Droitwich and Wychbold Transmitters
The Wychbold Transmitter near Droitwich is the central longwave broadcasting facility of the United Kingdom. Droitwich is also used for transmissions in the medium wave range at Droitwich transmitting station. The transmitter was sited near Droitwich because the huge block of underground salt provided a good ground earth and increased signal strength (as related by Mr. Humphreys, Chief Engineer for many years).
Industry and commerce
Droitwich shopping is mainly focused in the traditional town centre around Victoria Square, leading to the St Andrew's Square shopping centre and down to the original High Street, with its local pubs and an eclectic mix of traditional shops. Farmers' markets are also held regularly in Victoria Square.
In the central St Andrew's Square shopping precinct are several chain stores. The town also has a full range of banks.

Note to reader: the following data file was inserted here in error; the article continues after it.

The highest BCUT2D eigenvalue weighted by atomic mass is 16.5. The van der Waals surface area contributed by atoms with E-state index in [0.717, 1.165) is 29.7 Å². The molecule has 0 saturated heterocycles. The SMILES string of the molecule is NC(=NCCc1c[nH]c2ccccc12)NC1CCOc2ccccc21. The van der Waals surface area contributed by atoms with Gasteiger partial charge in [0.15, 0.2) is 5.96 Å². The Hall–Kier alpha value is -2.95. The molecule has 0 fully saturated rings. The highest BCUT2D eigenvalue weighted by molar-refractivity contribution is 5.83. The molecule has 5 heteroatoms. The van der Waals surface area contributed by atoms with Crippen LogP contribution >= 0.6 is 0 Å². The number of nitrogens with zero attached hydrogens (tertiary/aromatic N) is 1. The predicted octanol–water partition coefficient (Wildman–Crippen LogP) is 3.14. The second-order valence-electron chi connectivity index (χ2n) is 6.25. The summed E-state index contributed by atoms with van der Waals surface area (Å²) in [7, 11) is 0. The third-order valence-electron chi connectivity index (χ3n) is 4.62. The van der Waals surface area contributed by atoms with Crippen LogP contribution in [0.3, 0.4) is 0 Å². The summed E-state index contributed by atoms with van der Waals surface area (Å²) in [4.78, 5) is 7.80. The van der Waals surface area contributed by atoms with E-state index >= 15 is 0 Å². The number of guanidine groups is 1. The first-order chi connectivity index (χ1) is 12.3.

About the town
The Raven Hotel is a wattle and daub hotel that holds a central position within the town.
On the outskirts of the town is the famous Chateau Impney, built in the style of a traditional French chateau, which is now a hotel, restaurant and conference centre.
The Norbury Theatre hosts regular shows year-round and has an active Youth Theatre.
Until the late 1990s Droitwich Spa Lido was open as a public open-air salt-water swimming pool. Following its closure various schemes were proposed, with significant legal and commercial arguments as to the viability of re-building and reopening this facility. During Autumn of 2006, work started on renovating the lido and it was reopened on Monday 18 June 2007. The Lido Park remains a pleasant and popular space, with Droitwich Cricket Ground on its edge as well as a bandstand with regular performances.
- Anglo-Saxon Chronicle Peterborough / Worcester Chronicle (1042)her wæs eac eorðstyrung on Kalendas Maias on manegum stowum, on Wygracestre 7 on Wic 7 on Deorby 7 elles gehwær: "There was also an earthquake on the last day of May in many place, in Worcester and in Droitwich and in Derby and elsewhere"
- 43091 Borough of Droitwich - From: 'The borough of Droitwich: Introduction and borough', A History of the County of Worcester: volume 3 (1913), pp. 72-81
- National Monuments Record: No. 116308 – Salinae
- "Salt and the Domesday Salinae at Droitwich, AD 674-1690: A Quantitative Analysis", Droitwich Brine Springs and Archaeological Trust with Worcestershire Archaeological Society (1994)
- Dodderhill Parish Survey Project